So that appears to be the final word on Orphan Rocker- RIP. It would have been an absolutely AMAZING ride if it had opened and it would have attracted hundreds of coaster enthusiasts from around the world to come and ride. What a shame that it is nothing now but a case of what could have been and consigned to being just a footnote in our amusement park history.

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If there is any mention of such things we will have to remove this thread. 

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39 minutes ago, T-bone said:

This takes me back to the days when there was someone on here who was obsessed with the counterweight.

Great find Jobe, thanks for sharing.

Hahaha yeah I remember that guy!!! Obsessed isnt the word!!! It was unhealthy!! 

1 hour ago, djrappa said:


If there is any mention of such things we will have to remove this thread. 

Yeah thanks @djrappa, you are absolutely right. I had meant to post originally that the actions of the guy in the video are not exactly legal- if you view the video there are several instances of trespass which cannot be ignored. Please dont take this as any way shape or form that anyone on these boards condones such actions- play it safe people!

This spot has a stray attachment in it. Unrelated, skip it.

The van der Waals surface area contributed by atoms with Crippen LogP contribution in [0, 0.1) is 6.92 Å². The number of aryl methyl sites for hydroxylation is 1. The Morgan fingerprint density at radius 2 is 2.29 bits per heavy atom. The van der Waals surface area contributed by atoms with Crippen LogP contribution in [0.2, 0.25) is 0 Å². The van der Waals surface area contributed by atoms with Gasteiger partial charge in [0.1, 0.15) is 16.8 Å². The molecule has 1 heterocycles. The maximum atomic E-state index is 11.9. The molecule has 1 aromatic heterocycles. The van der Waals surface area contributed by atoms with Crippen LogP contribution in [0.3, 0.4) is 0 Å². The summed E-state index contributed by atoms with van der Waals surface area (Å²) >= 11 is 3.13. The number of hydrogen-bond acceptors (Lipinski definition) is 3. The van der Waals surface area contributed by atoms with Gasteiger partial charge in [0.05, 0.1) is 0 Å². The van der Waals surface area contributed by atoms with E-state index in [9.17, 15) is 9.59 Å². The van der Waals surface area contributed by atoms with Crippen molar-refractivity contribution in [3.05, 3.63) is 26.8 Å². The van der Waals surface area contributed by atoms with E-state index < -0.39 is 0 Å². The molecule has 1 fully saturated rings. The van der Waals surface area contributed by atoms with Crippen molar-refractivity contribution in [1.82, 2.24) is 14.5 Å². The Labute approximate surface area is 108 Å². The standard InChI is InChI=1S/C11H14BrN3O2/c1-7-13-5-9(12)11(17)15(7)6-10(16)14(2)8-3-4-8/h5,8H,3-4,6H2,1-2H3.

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While the story of the Orphan Rocker is an interesting one, the problem with the coaster is that it would more than likely would have failed had it actually opened.

It would have been a world's first attraction, made by a unreputed company who hadn't built a roller coaster before or since. How often do you find successful inhouse built steel roller coasters? Well, needless to say, until the opening of Cannibal at Lagoon in 2015, there weren't any. For very good reason.

You look at some of those transitions on the ride and they make you scratch your head look worse than even the worst Arrow/Vekoma loopers. No doubt it would have been an incredibly rough ride.

At least the concept of the Orphan Rocker is now rideable, and done properly in the form of the Seven Dwarfs Mine Train.